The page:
R.I.P. Toots Hibbert.

Pressure Drop was on the soundtrack of The Harder They Come, a record that did so much to popularise reggae, rocksteady and ska in the UK in the 1970s. The Clash were huge fans and their cover of Pressure Drop, the B-side to their 1978 English Civil War single, is one of their great rock- reggae moments. Joe sometimes called their covers trash reggae but this is an exhilarating, heartfelt rush through the song and more than stands up.

Pressure Drop

Saturday 12 September 2020


Very nice, slow moving, ambient music, cosmic in tone and scope, from Mat Ducasse (ex - Skylab).  The first one of the pair is cinematic, a widescreen instrumental theme for satellites spinning round the earth, asteroids shooting past the Milky Way, the International Space Station sweeping overhead. The second heads into the modern classical area, orchestral, swelling strings. All proceeds to Macmillan cancer support.

Friday 11 September 2020

Insect Near Piha Beach

One of the things I gained from lockdown was walking daily and despite being back at work now and being home later I've been trying to keep it going. I walked briefly on Wednesday night, just as it was going dark, and it suddenly felt autumnal with a definite chill in the air, the street lamps all on before nine and everywhere full of shadows. The roads are much busier than they were. Back in April and May another of the small joys of lockdown was he almost complete absence of cars. The A56 at the top our road (Washway Road/ Chester Road/ Cross Street) is four lanes of traffic. In April you could walk down the road- the middle of the actual road- safely. The silence out in the streets was startling. I got a touch of deja vu on Wednesday night, the rapidly falling dark, the chill and the quiet and the route I was taking, took me straight back to late March and those first few days and weeks in lockdown. Back in March I was listening to Four Tet's then recently released Sixteen Oceans album. I'm not sure that Sixteen Oceans breaks any new ground (and Four Tet is an artist who has broken new ground more than once I think) but it does pull together much of what makes him so good. This track particularly struck me- the instantly thumping rhythm track, the swell of finger picked guitars, the two note bassline, the Indian influenced instrumentation and the vibrancy and immediacy of the production- and although I didn't have it playing in my ears while walking on Wednesday night, I could hear it all as I walked.

Insect Near Piha Beach

Thursday 10 September 2020

One Dream Is Over Another One Begins

Simeon Coxe of Silver Apples has died aged 82. In the late 60s he pioneered a form of electronic music that has become massively influential. Using homemade synths, a salvaged 1940s oscillator and a visionary sense of what he could do Simeon made a new type of music, music we take for granted today, but which in the late 60s and early 70s was like a very quiet, hypnotic revolution. Just Simeon's voice, some synth lines and keyboards, basslines triggered by his own controllers and foot  pedals (all cased in boxes bought from army surplus) and a drummer. The lyrics are like little lysergic haikus, transmissions from out there. Gently psychedelic, space age pop music and optimistic, open ended futurism. Try these two for size.


Seagreen Serenades

Without Silver Apples Spacemen 3, Spectrum, Broadcast, Stereolab and Portishead would all have sounded very different. Andrew Weatherall was a fan- in fact it may have been due to him playing them or mentioning them in an interview that I first heard them. In 2019 Weatherall remixed Edge Of Wonder, a song from the 2016 Clinging To A Dream album. Weatherall's wheezy drum machine sets us off on a nine minute journey, melodies dancing about and a bumpity bassline carrying the song. Simeon sings a hymn to the oceans, a meditation on the waves, the lines chopped up and re- arranged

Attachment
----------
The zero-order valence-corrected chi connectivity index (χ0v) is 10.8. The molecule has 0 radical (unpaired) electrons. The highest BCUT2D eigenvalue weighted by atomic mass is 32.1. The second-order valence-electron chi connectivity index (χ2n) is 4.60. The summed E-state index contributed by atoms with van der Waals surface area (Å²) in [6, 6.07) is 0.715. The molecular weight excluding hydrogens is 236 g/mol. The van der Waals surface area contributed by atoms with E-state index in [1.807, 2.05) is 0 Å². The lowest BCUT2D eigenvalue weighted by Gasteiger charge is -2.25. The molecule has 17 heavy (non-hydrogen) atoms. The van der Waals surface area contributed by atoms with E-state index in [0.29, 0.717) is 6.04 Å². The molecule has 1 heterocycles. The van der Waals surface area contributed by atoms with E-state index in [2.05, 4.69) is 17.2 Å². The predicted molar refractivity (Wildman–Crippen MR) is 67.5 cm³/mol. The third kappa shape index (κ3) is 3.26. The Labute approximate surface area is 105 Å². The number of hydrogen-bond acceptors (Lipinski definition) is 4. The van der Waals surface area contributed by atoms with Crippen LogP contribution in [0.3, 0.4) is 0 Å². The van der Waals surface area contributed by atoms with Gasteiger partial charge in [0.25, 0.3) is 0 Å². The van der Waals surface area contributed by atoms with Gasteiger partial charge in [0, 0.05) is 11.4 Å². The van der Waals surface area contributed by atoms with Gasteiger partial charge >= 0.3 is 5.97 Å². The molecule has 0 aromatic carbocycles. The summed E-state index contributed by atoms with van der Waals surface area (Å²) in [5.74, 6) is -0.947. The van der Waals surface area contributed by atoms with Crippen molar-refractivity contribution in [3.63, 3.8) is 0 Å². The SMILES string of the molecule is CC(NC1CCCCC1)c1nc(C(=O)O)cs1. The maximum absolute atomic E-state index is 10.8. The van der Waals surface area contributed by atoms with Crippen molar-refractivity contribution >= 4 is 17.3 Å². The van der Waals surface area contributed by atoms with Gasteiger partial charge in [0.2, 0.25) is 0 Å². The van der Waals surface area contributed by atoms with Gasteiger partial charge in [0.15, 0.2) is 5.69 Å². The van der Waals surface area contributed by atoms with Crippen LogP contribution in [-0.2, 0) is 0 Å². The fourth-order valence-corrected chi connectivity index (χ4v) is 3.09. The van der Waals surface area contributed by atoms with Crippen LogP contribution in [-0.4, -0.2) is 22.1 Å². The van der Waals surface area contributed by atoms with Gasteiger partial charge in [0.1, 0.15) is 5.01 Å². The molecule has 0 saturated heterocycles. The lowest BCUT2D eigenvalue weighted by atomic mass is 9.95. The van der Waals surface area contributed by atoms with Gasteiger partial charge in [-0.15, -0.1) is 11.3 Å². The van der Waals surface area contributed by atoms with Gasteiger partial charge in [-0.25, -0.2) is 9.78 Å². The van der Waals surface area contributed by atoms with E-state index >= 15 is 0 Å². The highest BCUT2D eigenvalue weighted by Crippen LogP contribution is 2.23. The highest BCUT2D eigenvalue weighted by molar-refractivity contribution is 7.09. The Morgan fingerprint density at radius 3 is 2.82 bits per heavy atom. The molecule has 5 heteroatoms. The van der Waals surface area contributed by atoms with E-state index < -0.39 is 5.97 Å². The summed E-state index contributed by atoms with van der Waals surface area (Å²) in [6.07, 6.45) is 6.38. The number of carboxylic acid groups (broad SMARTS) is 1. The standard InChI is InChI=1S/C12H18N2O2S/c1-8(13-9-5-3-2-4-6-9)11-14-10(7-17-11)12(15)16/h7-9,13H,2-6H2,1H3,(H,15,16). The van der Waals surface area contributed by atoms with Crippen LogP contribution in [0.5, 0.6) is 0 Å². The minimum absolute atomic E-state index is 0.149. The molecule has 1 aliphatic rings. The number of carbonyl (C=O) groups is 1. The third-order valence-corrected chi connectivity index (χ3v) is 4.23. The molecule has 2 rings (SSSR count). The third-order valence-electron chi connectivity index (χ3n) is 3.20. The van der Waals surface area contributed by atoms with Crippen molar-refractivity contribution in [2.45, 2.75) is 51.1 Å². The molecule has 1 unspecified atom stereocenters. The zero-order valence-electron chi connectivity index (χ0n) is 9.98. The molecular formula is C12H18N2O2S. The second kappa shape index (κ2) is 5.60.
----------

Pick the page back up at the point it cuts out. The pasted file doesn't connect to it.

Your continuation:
Neptune's metronome
Relentless heartbeat of the sea
One dream is over
Another one begins
Lingering on the edge of wonder'

Edge Of Wonder (Andrew Weatherall Remix)

R.I.P. Simeon.

Wednesday 9 September 2020

My Etherealrealness

This 2016 Timothy J. Fairplay track, My Etherealrealness, is a masterpiece of modern house/ new beat/ synthwave. It came out on Rotterdam label Charlois and there is something very Dutch about this track, very early 90s rave. It starts instantly, in on the beat almost taking you by surprise, then there's monster juddering bassline and the first of the synth toplines comes in. At one minute nineteen there's a second topline melody, a descending one, contrasting with the first. It's exhilarating, hair raising stuff even at less than ninety seconds in. Synapses popping, head nodding, fingers tracing lines in the air or tapping on imaginary percussion.

Then it happens- at two minutes seven seconds the hi- hats arrive. These aren't any old hi- hats, these aren't even Marks and Spencer hi- hats, these are my favourite hi- hats on any record ever.

They are right there at the top of the mix, sharp and with a bite, an attack most hi- hats just don't have. TSK TSK TSK TSK TSK TSK TSK TSK. They drop out at three minutes eleven. There's a bassline breakdown and a thrilling topline re- entry. The descending synthline comes back. It all builds in inensity and then at three fifty- nine a stop, a pause and... those fucking hi- hats come back in, unleashed, right back into my field of hearing, TSK TSK TSK TSK, opening and closing at the front of my brain. Fucking magic.

It may seem a bit odd, obsessive even, to have favourite hi- hats. If you mention this to your nearest and dearest you'll possibly see their eyes glaze over a little. You might actually see a thought bubble appear above their head with the words, 'what? Hi- hats? Favourite hi- hats? What's he on about?', inside it. But these are really, really exciting sounding hi- hats. They get a good ten seconds at the end almost on their own as well before the synth belch brings My Etherealrealness to a sudden halt. 

Tuesday 8 September 2020